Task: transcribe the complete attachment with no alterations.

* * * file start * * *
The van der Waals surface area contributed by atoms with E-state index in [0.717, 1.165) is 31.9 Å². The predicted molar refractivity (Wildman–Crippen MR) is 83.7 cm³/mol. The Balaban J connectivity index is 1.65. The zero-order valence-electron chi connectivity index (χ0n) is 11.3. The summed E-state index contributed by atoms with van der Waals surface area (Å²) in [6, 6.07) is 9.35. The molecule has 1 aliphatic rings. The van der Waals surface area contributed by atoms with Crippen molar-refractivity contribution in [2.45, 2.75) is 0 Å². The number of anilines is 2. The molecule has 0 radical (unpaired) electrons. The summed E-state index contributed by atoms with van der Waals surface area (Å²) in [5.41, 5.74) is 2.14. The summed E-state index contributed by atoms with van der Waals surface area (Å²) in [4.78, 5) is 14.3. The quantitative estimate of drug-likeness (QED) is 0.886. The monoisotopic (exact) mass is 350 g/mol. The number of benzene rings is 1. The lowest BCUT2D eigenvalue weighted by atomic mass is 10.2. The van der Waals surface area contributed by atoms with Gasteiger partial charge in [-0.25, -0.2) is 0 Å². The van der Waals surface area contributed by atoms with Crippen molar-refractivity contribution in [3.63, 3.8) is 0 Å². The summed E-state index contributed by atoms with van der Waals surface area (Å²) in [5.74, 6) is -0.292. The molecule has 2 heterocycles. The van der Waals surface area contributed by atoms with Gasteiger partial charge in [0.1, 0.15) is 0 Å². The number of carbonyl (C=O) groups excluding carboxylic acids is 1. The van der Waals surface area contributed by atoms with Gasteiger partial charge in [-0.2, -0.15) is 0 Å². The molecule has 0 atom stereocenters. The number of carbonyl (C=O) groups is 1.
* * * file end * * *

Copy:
The van der Waals surface area contributed by atoms with E-state index in [0.717, 1.165) is 31.9 Å². The predicted molar refractivity (Wildman–Crippen MR) is 83.7 cm³/mol. The Balaban J connectivity index is 1.65. The zero-order valence-electron chi connectivity index (χ0n) is 11.3. The summed E-state index contributed by atoms with van der Waals surface area (Å²) in [6, 6.07) is 9.35. The molecule has 1 aliphatic rings. The van der Waals surface area contributed by atoms with Crippen molar-refractivity contribution in [2.45, 2.75) is 0 Å². The number of anilines is 2. The molecule has 0 radical (unpaired) electrons. The summed E-state index contributed by atoms with van der Waals surface area (Å²) in [5.41, 5.74) is 2.14. The summed E-state index contributed by atoms with van der Waals surface area (Å²) in [4.78, 5) is 14.3. The quantitative estimate of drug-likeness (QED) is 0.886. The monoisotopic (exact) mass is 350 g/mol. The number of benzene rings is 1. The lowest BCUT2D eigenvalue weighted by atomic mass is 10.2. The van der Waals surface area contributed by atoms with Gasteiger partial charge in [-0.25, -0.2) is 0 Å². The van der Waals surface area contributed by atoms with Crippen molar-refractivity contribution in [3.63, 3.8) is 0 Å². The summed E-state index contributed by atoms with van der Waals surface area (Å²) in [5.74, 6) is -0.292. The molecule has 2 heterocycles. The van der Waals surface area contributed by atoms with Gasteiger partial charge in [0.1, 0.15) is 0 Å². The number of carbonyl (C=O) groups excluding carboxylic acids is 1. The van der Waals surface area contributed by atoms with Gasteiger partial charge in [-0.2, -0.15) is 0 Å². The molecule has 0 atom stereocenters. The number of carbonyl (C=O) groups is 1.